The End... Or Is It?: Although the novel ends with the clone's destruction, we're warned that similar monstrosities may one day be created if we continue pouring noxious chemicals into our sewers. The original short story ended even more ominously, with the same warning but the clone still alive.
Also the unnamed Chief Pathologist in the original short story.
Extreme Omnivore: The clone eats nonliving matter as well, such as concrete and different types of fabric (except cotton for some reason) and eventually adapts to eating car tires and parts of buildings.
Gas Leak Coverup: Parodied. Mayor Slattery attributes the disappearances and sightings early on to killer snakes from the sewers. Quashed by Mark and Sorensen (see Do Not Adjust Your Set above) and by the clone making itself more public not long after.
Girls Behind Bars: Part of the climax involves rescuing some inmates from a women's prison. It's a fairly realistic portrayal, with the prisoners written as if they were actual regular female criminals, no different from male ones, and not caricatures like in most depictions of such institutions.
Green Aesop: The authors believe we really ought to be more careful about what we pour down our drains.
Karma Houdini: The rather cruel Ms. Shea not only doesn't die, but spends the rest of the story in a deranged state publicly declaring that children who are absorbed by the clone are actually "turning back into filth," which must cause no end of grief to the dead kids' parents.
The Korean War: Commercial airline pilot Pete Laurenz is a veteran of it.
Life or Limb Decision: Happens twice, first to Dr. Agnew, who survives, then to an intern who isn't as lucky and gets absorbed from the inside-out after the clone gets sneaky and goes under the skin of his arm.
The Main Characters Do Everything: Mark rubs elbows with city officials, directs rescue efforts and even personally leads a team of divers into the flooded subway to fight the clone - all long after his particular profession has ceased to matter to the plot. Basically, whatever needs doing, he and pal Harry are usually the ones doing it.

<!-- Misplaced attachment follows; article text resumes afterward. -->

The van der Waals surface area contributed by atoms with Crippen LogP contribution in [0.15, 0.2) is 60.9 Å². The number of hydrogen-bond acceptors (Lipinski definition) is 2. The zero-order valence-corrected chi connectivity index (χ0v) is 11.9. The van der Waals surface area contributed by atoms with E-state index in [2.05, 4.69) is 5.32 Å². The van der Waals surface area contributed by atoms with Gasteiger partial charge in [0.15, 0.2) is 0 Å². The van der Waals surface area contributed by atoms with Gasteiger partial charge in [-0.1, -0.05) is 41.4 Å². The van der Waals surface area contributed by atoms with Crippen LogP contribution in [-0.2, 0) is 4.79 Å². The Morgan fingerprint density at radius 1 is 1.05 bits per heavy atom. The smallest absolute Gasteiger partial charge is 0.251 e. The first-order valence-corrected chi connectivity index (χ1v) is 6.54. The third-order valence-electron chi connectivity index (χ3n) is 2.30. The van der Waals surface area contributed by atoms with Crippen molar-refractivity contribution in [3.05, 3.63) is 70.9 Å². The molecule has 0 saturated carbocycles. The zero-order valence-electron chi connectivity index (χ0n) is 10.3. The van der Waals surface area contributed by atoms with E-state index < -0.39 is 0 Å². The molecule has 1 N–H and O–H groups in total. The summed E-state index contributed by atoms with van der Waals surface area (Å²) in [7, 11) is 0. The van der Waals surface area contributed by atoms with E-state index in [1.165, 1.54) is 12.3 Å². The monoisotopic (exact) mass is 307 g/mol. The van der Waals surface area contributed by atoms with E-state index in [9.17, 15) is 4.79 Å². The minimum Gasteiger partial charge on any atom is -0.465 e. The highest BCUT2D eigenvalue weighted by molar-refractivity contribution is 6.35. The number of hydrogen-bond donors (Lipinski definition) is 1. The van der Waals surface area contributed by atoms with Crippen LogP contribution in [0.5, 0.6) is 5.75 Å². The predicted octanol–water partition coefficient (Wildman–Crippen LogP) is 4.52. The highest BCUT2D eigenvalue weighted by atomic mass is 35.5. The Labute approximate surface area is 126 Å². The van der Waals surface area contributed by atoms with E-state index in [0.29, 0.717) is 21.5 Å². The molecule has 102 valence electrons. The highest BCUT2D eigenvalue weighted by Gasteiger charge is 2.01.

Mean Boss: Mark's supervisor Dr. Agnew berates and insults him.
Off with His Head!: Chuck Danton has his head - and only his head - absorbed by the clone while battling it underwater in the flooded subway.
Our Blob Monsters Are Different: The clone does not digest or absorb its victims so much as directly convert them into more of itself on a cellular level. Although, in stark contrast to most Blob Monster stories, the process is completely painless.
Shown Their Work: Thomas and Wilhelm's description of the thing's creation goes a long way towards making it at least seem scientifically plausible. Also their knowledge of the inner workings of Chicago's infrastructure is staggering.
Sinister Subway: The clone attacks two subway trains and converts everyone in them. Later, after the subway has flooded, Mark and the fire department's rescue team divers battle the clone down there underwater.
Too Dumb to Live: Many, but Charles Hallingford, a shopper at Steinway's, takes the cake. After going through all the trouble of very, very carefully getting a sample of clone tissue small enough to handle safely with his bare hands, he winds up absorbed by the main mass attempting to save a suit he was thinking about buying.
Villainous Breakdown: Ms. Shea becomes a stark raving loony when she sees three of her students get taken by the clone. She already hates kids and considers them disgusting and filthy, and convinces herself they were not getting absorbed but rather transforming "back into the filth from whence they came."
The Windy City: Chicago is never actually identified, but several landmarks, street names, etc. and the city's proximity to Lake Michigan give it away.